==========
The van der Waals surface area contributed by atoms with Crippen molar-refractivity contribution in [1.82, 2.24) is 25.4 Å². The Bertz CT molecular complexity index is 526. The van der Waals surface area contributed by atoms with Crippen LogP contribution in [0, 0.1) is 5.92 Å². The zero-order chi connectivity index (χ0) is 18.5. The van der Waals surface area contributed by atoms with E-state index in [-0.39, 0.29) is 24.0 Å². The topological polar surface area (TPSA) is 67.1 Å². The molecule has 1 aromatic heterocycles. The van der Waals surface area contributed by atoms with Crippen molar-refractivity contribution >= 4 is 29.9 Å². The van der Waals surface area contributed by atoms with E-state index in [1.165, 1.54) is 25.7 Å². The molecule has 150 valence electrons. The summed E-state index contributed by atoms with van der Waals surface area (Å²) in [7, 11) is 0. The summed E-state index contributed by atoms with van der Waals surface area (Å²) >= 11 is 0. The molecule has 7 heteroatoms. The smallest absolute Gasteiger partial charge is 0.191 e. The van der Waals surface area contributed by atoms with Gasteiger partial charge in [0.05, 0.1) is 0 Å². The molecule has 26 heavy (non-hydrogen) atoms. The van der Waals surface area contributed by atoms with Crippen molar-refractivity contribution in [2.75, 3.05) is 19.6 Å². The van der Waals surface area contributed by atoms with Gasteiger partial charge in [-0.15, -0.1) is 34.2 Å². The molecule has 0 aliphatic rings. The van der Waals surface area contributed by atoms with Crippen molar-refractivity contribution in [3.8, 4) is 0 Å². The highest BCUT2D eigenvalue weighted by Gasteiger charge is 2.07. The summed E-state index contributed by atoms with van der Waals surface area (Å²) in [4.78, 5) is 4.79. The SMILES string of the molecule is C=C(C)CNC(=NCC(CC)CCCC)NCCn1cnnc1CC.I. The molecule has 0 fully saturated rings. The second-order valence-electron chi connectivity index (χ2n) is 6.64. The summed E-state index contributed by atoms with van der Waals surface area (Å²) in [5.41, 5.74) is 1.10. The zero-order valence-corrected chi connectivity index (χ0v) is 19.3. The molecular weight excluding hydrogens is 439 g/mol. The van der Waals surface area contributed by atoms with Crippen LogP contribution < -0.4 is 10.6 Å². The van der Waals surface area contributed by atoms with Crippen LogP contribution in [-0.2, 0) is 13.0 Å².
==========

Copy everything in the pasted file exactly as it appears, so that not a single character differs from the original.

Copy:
The van der Waals surface area contributed by atoms with Crippen molar-refractivity contribution in [1.82, 2.24) is 25.4 Å². The Bertz CT molecular complexity index is 526. The van der Waals surface area contributed by atoms with Crippen LogP contribution in [0, 0.1) is 5.92 Å². The zero-order chi connectivity index (χ0) is 18.5. The van der Waals surface area contributed by atoms with E-state index in [-0.39, 0.29) is 24.0 Å². The topological polar surface area (TPSA) is 67.1 Å². The molecule has 1 aromatic heterocycles. The van der Waals surface area contributed by atoms with Crippen molar-refractivity contribution >= 4 is 29.9 Å². The van der Waals surface area contributed by atoms with E-state index in [1.165, 1.54) is 25.7 Å². The molecule has 150 valence electrons. The summed E-state index contributed by atoms with van der Waals surface area (Å²) in [7, 11) is 0. The summed E-state index contributed by atoms with van der Waals surface area (Å²) >= 11 is 0. The molecule has 7 heteroatoms. The smallest absolute Gasteiger partial charge is 0.191 e. The van der Waals surface area contributed by atoms with Gasteiger partial charge in [0.05, 0.1) is 0 Å². The molecule has 26 heavy (non-hydrogen) atoms. The van der Waals surface area contributed by atoms with Crippen molar-refractivity contribution in [2.75, 3.05) is 19.6 Å². The van der Waals surface area contributed by atoms with Gasteiger partial charge in [-0.15, -0.1) is 34.2 Å². The molecule has 0 aliphatic rings. The van der Waals surface area contributed by atoms with Crippen molar-refractivity contribution in [3.8, 4) is 0 Å². The highest BCUT2D eigenvalue weighted by Gasteiger charge is 2.07. The summed E-state index contributed by atoms with van der Waals surface area (Å²) in [4.78, 5) is 4.79. The SMILES string of the molecule is C=C(C)CNC(=NCC(CC)CCCC)NCCn1cnnc1CC.I. The molecule has 0 fully saturated rings. The second-order valence-electron chi connectivity index (χ2n) is 6.64. The summed E-state index contributed by atoms with van der Waals surface area (Å²) in [5.41, 5.74) is 1.10. The zero-order valence-corrected chi connectivity index (χ0v) is 19.3. The molecular weight excluding hydrogens is 439 g/mol. The van der Waals surface area contributed by atoms with Crippen LogP contribution < -0.4 is 10.6 Å². The van der Waals surface area contributed by atoms with Crippen LogP contribution in [-0.2, 0) is 13.0 Å².